The Ottoman Empire known in Western Europe as the Turkish Empire or Turkey, was a state that controlled much of Southeast Europe, Western Asia and North Africa between the 14th and early 20th centuries. It was founded at the end of the 13th century in northwestern Anatolia in the town of Söğüt by the Oghuz Turkish tribal leader Osman I. After 1354, the Ottomans crossed into Europe, with the conquest of the Balkans, the Ottoman beylik was transformed into a transcontinental empire; the Ottomans ended the Byzantine Empire with the 1453 conquest of Constantinople by Mehmed the Conqueror. During the 16th and 17th centuries, at the height of its power under the reign of Suleiman the Magnificent, the Ottoman Empire was a multinational, multilingual empire controlling most of Southeast Europe, parts of Central Europe, Western Asia, parts of Eastern Europe and the Caucasus, North Africa and the Horn of Africa. At the beginning of the 17th century, the empire contained numerous vassal states; some of these were absorbed into the Ottoman Empire, while others were granted various types of autonomy during the course of centuries.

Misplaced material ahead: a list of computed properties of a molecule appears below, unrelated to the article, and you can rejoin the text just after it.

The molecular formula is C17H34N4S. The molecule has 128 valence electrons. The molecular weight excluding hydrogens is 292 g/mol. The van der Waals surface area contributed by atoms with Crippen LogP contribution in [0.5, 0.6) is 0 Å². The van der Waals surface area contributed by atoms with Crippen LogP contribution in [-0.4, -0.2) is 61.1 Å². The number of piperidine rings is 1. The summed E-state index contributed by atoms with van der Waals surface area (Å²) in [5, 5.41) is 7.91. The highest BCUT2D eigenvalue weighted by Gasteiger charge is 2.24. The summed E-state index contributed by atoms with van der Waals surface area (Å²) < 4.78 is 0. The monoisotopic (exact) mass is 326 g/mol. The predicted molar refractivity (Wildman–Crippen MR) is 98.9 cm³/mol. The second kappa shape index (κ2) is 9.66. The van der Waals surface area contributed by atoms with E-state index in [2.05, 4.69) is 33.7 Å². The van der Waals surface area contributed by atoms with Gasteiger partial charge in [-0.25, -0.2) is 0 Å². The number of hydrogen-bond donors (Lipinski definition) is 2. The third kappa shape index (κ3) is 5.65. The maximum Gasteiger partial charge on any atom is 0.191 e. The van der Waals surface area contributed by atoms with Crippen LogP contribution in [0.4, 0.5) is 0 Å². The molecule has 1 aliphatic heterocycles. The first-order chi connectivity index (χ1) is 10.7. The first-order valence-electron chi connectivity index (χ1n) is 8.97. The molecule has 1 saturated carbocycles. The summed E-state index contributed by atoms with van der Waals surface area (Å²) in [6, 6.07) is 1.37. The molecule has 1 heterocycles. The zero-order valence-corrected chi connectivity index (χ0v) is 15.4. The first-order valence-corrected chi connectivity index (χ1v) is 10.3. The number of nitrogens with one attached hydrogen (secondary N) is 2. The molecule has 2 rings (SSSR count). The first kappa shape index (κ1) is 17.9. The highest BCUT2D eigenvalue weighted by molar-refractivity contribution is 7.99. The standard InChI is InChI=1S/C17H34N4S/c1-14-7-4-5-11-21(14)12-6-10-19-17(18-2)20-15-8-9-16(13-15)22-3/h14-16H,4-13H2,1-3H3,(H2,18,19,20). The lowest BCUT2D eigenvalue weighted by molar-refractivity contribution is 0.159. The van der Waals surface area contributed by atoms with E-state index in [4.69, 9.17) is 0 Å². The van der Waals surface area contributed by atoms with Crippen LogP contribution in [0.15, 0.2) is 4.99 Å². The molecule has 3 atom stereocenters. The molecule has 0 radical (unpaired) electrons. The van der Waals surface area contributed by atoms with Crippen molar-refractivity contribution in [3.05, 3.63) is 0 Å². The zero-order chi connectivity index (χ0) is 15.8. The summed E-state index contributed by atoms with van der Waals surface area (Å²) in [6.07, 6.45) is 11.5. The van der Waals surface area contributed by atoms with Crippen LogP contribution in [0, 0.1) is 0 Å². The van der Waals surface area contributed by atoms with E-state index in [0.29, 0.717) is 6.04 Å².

With Constantinople as its capital and control of lands around the Mediterranean basin, the Ottoman Empire was at the centre of interactions between the Eastern and Western worlds for six centuries. While the empire was once thought to have entered a period of decline following the death of Suleiman the Magnificent, this view is no longer supported by the majority of academic historians; the empire continued to maintain a flexible and strong economy and military throughout the 17th and much of the 18th century. However, during a long period of peace from 1740 to 1768, the Ottoman military system fell behind that of their European rivals, the Habsburg and Russian empires; the Ottomans suffered severe military defeats in the late 18th and early 19th centuries, which prompted them to initiate a comprehensive process of reform and modernisation known as the Tanzimat. Thus, over the course of the 19th century, the Ottoman state became vastly more powerful and organised, despite suffering further territorial losses in the Balkans, where a number of new states emerged.